July 20, 2014 at 5:07 PM, updated July 20, 2014 at 5:09 PM
Ray Shea, who is co-owner of the winery with Randy Johnson, said they hold the festival because food trucks have become popular.
“You put a bunch of the [food] trucks in one place and a beautiful setting together with what we consider good wine – it’s just a magical combination of ingredients that’s proved to be a very successful recipe,” Shea said.
While there were wine tastings for adults, Shea said the event is geared toward people of all ages. In addition to a playground for kids, there was also pony rides, face painting, fireworks, wood carving demonstrations and country line dancing.
“We try to design our entertainment activities for the entire family,” Shea said.
Each festival is dedicated to a different charity and 10 percent of all ticket sales from this event benefitted the Leukemia and Lymphoma Society. Shea said that organization was chosen because he lost his 25-year-old daughter to leukemia in 1998.
“They do great work in terms of research and in terms of patient services,” Shea said. “We’re very proud to make a donation to them.”
Shea said he previously served on the board of directors of the organization.
“We’re doing our small bit to make the world a better place,” he said.
Alain Fortier, of Freehold, said he was diagnosed with lymphoma in May 2012 and finished treatment in November 2013. He and his wife, Marie, said they were glad to hear the money was benefitting the LLS.
“They need money for research and this is a fantastic outing,” Alain Fortier said. “It’s a great thing.”
The couple each tried food from different trucks and was going to get dessert next, Fortier said.
“There’s just so many different types of food,” he added.
Kate Devine, marketing and entertainment manger, said 4,700 people attended the event on Saturday and they were expecting to have more than 10,000 attendees before the weekend was over.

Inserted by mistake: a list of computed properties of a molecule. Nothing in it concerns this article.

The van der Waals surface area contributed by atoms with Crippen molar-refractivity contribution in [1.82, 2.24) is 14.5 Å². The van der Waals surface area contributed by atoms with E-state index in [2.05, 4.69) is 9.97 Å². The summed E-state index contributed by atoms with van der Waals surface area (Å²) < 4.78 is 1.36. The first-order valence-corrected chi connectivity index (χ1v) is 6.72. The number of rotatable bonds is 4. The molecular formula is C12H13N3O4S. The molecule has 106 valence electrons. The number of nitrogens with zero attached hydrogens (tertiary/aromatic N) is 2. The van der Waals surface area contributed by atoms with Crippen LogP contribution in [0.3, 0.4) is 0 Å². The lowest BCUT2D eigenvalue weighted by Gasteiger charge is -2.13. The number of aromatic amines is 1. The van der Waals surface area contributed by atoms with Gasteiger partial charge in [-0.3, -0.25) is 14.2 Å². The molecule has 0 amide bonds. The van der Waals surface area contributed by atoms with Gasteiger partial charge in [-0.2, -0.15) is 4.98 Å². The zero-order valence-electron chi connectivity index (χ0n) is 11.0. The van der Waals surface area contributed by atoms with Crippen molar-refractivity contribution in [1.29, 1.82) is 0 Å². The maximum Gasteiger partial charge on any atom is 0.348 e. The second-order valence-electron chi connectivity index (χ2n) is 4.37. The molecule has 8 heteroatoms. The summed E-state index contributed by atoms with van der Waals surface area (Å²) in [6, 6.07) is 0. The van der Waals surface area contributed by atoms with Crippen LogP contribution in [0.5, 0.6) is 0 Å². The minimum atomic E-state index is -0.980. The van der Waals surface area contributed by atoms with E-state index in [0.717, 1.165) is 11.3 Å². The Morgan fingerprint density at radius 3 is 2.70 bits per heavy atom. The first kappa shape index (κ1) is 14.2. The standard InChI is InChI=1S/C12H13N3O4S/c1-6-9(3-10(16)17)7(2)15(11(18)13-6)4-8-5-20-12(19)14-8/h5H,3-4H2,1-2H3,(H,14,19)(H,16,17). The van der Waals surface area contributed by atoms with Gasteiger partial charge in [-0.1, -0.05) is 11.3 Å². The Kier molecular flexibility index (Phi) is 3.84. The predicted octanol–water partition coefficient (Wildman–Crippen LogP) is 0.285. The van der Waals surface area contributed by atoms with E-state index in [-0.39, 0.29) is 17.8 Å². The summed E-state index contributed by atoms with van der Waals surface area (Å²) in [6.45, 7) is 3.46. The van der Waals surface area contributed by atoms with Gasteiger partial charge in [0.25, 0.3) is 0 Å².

In the original tasting room on the property, Farm Treasures owner Steve Layton turned it into an antique store with a winery theme.
“Our whole theme is in support of New Jersey vineyards and certainly Laurita winery,” he said.
Vince Sgro, who is an ambassador at the winery, said 70 percent of the building was made from recycled material.
The outdoor benches and tables were from the state of New Jersey and the tasting room was made from two refurbished barns. Sgro said there are also five miles of trails throughout the property that are open to the public.
The 300-acre property has a 40-acre vineyard with 36,000 vines across the rolling hills and produces a variety of wine – including the Down the Shore wines Windswept White, Beachcomber Blush and Relaxing Red.
“People compare us to a little spot in Tuscany,” Sgro said.
While many people were just coming out to the event, engaged couple Tommy Veltre and Carley Giquinto said they were scoping the winery as a possible wedding location and were just starting to taste the different wines.
“We were unsure about a winery wedding but now that we see it, it’s done,” Giquinto said. “It’s beautiful.”
Read more at: